FDA picks big tech and pharma for digital health fast-track
Some of the biggest names in health tech and pharma have been selected to take part in a new FDA fast-track to accelerate digital health approvals.
Announced by FDA Commissioner Scott Gottlieb in July as part of the broader Digital Health Innovation Plan, the FDA Pre-Cert (precertification) for Software Pilot Program aims to streamline access to disruptive technologies by evaluating the company behind a solution rather than each individual solution the company offers.
The move is part of Gottlieb’s radical approach to de-cluttering FDA processes and its digital health products in-tray.
Those companies that are pre-certified will not need to provide the same level of pre-market data for each new digital health product, with some ‘low risk’ tools not needing any pre-market data at all.
The programme instead relies upon post-market data provided by pre-certified companies to prove any new solutions are safe and effective.
Apple, Fitbit, Samsung and Verily from the technology sphere, Johnson & Johnson and Roche from the pharma industry are among nine companies handpicked to try out the new approach.
Another is Pear Therapeutics – a Boston-based digital health therapeutics company, Tidepool – a California-based non-profit, diabetes software company, and Phosphorus – a New York-based computational genomics firm.
What exact tools will be evaluated from each company remains unknown at this point, but for tech companies like Apple and Fitbit, the pre-certification programme represents a speedy route into the healthcare sphere.
“Our method for regulating digital health products must recognise the unique and iterative characteristics of these products,” said Gottlieb. “We need to modernise our regulatory framework so that it matches the kind of innovation we’re being asked to evaluate, and helps foster beneficial technology while ensuring that consumers have access to high-quality, safe and effective digital health devices.”
Gottlieb unveiled this roster of leading companies recently during a keynote speech to the AdvaMedTech Conference in San Jose, California.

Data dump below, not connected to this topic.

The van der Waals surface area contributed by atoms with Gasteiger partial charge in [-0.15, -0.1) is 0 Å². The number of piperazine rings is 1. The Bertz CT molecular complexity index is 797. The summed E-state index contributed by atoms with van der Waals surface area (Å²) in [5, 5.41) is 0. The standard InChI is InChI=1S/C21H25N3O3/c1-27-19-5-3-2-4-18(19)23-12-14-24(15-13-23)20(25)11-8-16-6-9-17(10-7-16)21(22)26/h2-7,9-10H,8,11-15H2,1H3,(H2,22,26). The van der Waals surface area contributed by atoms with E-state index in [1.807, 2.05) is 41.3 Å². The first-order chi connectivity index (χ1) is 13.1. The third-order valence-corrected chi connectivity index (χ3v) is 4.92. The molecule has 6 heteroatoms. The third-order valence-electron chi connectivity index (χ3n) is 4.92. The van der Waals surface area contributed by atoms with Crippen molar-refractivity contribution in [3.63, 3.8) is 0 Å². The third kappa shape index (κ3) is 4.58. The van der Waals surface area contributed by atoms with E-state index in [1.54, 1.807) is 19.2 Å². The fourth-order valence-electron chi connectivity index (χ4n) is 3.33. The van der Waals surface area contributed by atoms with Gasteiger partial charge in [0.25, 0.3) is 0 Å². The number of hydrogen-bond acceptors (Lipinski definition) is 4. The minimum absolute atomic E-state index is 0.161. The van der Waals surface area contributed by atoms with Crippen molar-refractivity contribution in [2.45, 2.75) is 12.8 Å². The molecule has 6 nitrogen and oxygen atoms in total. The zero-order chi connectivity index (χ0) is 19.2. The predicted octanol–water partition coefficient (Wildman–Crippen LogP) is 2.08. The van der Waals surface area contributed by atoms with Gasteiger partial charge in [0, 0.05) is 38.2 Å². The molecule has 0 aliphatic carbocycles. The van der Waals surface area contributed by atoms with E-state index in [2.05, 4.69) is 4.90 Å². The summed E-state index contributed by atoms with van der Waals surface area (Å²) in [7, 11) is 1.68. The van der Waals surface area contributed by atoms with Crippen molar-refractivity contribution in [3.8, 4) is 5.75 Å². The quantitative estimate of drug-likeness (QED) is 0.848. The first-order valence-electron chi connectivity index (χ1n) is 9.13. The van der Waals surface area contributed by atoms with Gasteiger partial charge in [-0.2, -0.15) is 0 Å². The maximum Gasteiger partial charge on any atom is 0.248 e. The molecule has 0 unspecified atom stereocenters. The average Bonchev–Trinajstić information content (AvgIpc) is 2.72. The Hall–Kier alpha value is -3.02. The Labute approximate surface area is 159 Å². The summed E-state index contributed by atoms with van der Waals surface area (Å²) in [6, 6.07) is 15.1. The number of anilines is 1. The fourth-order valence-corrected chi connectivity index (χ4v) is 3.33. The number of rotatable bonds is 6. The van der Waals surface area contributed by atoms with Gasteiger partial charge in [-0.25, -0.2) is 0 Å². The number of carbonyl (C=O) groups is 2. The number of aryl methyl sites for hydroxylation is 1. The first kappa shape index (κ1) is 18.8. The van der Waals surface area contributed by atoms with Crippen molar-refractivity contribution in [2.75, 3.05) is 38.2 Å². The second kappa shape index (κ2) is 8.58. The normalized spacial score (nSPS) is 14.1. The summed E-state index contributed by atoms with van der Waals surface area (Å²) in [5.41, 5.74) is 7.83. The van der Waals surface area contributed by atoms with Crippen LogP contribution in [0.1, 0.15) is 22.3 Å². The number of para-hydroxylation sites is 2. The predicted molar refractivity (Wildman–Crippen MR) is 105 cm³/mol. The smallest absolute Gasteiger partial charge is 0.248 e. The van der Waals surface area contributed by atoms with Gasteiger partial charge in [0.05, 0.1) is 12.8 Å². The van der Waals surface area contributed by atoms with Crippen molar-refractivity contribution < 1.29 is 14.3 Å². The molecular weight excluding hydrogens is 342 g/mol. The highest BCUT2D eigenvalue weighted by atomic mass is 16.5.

The new FDA chief, who has only been in the post since May, is already very popular with pharma for for his emphasis on removing barriers to market, and has won equal praise from those in the digital health and medical device field for this latest intervention.
Apple has been pushing on with its healthcare ambitions since the turn of the year, submitting patents for a variety of technologies such as wearable armbands and health-focused iPhone technology. There are also rumours of a future glucose tracking capability for its Watch wearable.
Fitbit on the other hand has been struggling with its consumer fitness trackers and has recently unveiled its Ionic smartwatch to try and claw back interest in its products. The Ionic includes sensors that track heart rate and blood oxygen and recently gained the ability to synchronise with Dexcom glucose monitors.
Samsung will likely include similar technologies in its upcoming Gear S4 wearables lineup which may feature in the programme, whilst Verily may now have a way of testing some of its more outlandish solutions like its miniaturised CGM or elusive ‘smart’ contact lens for diabetics.
Participants were selected as a deliberate cross-section of companies offering disruptive technologies – small to large size organisations, low and high risk device providers, and medical product developers and software developers.
Findings from the pilot programme will inform the construction of a formal approval programme for future digital health products.
“The diversity of the Pre-cert pilot programme participants means that we will receive a variety of input on how the industry defines organisational excellence and other key performance indicators,” said Bakul Patel, associate director for digital health in the FDA’s Center for Devices and Radiological Health. “This feedback will be invaluable as we progress through the pilot and onto the next stages of digital health oversight.”
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